Technical progress is the contribution to growth that is not due to the increase in labor or capital. Technological progress can be both new products and improved production processes. But the development of new resources and new organizational structures are also referred to as technical progress. In Germany, between 2 and 3 percent of GDP is spent on research and development. Similar values ​​are achieved in the USA, Japan, France and Great Britain. These investments allow newer and better products to be developed, which may increase the productivity of employees. The production of an economy can increase with technological advances even in a steady state.

Economic growth as the main goal in economic policy

State economic policy sees economic growth as one of its main goals. In Germany, economic growth is part of the “magic square”. This was recorded in the Stability and Growth Act in 11967. In addition to the low unemployment rate, the stability of the price level and the external balance, economic growth is anchored in Section 1 of the Stability Act. Here, steady economic growth is understood to mean that even short-term economic fluctuations should be avoided if possible. In the event of a recession, government intervention can come into play to weaken it. If there is a boom phase, budget consolidation can limit growth.

The importance of economic growth in Germany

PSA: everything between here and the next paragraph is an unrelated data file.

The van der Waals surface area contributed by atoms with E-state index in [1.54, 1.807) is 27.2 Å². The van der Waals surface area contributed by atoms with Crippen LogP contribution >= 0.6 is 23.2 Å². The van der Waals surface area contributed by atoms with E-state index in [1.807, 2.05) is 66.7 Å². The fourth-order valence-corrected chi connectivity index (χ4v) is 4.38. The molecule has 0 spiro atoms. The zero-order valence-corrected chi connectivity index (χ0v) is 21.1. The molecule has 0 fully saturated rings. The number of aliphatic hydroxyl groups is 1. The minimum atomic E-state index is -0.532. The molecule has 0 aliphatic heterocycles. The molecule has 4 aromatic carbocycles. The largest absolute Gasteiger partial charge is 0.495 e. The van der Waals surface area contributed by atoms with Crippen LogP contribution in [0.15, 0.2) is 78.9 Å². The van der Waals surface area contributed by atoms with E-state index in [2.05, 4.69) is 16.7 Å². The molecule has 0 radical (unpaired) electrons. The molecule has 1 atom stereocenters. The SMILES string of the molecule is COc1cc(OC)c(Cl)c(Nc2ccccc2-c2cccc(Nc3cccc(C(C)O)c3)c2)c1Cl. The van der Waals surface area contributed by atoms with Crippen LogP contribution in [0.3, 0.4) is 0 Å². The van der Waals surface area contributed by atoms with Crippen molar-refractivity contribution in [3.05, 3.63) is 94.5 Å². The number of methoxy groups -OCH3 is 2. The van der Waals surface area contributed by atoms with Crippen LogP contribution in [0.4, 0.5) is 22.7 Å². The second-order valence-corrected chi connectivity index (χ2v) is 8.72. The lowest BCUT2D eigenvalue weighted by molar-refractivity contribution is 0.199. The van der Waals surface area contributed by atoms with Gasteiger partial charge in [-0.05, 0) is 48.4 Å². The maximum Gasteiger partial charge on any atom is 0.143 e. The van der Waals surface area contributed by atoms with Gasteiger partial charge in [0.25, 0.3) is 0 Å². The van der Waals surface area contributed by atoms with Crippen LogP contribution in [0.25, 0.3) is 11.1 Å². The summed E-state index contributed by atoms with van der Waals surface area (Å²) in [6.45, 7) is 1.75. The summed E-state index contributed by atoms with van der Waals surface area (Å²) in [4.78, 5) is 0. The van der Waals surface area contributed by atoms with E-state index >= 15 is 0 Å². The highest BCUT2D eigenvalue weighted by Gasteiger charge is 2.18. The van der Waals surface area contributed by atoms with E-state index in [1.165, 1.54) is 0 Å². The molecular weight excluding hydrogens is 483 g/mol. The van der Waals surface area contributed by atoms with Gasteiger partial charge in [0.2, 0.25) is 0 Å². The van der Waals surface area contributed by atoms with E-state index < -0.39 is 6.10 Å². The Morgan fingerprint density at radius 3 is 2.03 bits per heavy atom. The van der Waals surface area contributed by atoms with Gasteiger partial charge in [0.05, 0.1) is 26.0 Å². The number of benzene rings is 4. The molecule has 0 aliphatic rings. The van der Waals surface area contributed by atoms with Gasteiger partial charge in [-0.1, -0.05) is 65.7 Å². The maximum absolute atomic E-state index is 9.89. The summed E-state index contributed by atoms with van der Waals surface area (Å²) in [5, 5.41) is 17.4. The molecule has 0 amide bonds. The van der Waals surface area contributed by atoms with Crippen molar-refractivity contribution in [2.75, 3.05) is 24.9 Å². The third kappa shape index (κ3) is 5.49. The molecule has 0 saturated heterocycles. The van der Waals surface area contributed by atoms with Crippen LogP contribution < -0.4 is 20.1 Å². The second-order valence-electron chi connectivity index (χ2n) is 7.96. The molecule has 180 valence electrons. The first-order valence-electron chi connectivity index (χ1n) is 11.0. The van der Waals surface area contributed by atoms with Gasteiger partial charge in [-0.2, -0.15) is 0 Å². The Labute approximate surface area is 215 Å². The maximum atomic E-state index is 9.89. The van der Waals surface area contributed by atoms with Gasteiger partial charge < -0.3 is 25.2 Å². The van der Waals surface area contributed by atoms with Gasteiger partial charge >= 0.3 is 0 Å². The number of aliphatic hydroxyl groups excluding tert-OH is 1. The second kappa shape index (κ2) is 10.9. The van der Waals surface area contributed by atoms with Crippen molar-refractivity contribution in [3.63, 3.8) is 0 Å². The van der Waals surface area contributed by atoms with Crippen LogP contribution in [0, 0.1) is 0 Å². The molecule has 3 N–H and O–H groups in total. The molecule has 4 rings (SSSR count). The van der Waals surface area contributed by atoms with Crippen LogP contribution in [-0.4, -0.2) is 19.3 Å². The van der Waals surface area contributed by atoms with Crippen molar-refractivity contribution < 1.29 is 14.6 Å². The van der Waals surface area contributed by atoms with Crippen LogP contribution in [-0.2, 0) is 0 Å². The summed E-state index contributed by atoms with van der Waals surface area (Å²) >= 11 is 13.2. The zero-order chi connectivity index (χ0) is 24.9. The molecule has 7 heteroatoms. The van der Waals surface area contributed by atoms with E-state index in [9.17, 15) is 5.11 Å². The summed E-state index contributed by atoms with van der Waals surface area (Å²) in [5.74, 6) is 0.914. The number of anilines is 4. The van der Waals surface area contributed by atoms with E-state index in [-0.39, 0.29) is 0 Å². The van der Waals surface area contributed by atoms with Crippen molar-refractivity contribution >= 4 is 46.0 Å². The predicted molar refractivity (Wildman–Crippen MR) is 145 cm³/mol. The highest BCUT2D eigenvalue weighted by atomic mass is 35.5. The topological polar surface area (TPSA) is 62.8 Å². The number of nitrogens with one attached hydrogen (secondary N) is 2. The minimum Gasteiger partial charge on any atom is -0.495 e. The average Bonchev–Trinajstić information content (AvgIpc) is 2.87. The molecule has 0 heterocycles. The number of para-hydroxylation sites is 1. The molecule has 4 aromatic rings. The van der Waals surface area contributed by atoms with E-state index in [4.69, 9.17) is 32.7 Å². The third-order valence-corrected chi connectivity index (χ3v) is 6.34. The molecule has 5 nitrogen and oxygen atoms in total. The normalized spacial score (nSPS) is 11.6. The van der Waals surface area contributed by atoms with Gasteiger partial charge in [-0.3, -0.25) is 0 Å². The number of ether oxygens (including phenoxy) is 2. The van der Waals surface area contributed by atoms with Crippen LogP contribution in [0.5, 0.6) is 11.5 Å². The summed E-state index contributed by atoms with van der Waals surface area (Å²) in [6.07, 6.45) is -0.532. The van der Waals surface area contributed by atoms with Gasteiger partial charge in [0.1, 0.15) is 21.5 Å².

Most economists see economic growth as a necessity. Only through growth can an increase in the number of unemployed be avoided, and if demand continues, there will be an increase in employment and consequently a decrease in the number of unemployed. In this context, economic growth is often discussed in terms of the employment threshold. The employment threshold is an indicator of the growth from which new jobs will be created. However, due to rationalization there are redundancies. In order to compensate for this downsizing, economic growth must occur. However, the supply of jobs must remain stable so that new jobs are required as the economy grows. These assumptions are due to Okun's law. The relationship between unemployment and economic growth was empirically investigated by Arthur Melvin Okun. In Germany, the employment threshold was for a long time at an economic growth rate of around two percent. In 2005 it fell to around one percent. However, this means that Germany is still above the EU average. Within the EU, productivity growth was around 0.5 percent. However, most economists assume that the Hartz reforms will lead to a lowering of the employment threshold. This reform makes it probable that unattractive job offers accepted by the population will continue to be carried out in the future. In the 1990s, the economic rebound led to an economic recovery and growth without any new job creation. This is referred to as jobless growth, i.e. growth without employment growth or jobless recovery, the recovery of the economy without the creation of new jobs. There are various explanatory models for this. Some of them rely on factors like automation. Due to the higher level of technology, there can be an increase in production without new employees having to be hired. The work is automated, i.e. more and more machines are used instead of human labor. But increasing the productivity of the existing employees can also lead to economic growth without job growth. In Germany, however, the extension of working hours is also a much discussed topic. More work is being done here, but this extra work is being absorbed by the same employees who were already employed before growth. Therefore, with possible interpretations in relation to the reduction in the number of unemployed with existing economic growth, changes in the methods of employing the unemployed and attempts to define unemployment must always be discussed. Otherwise, no satisfactory result can be achieved.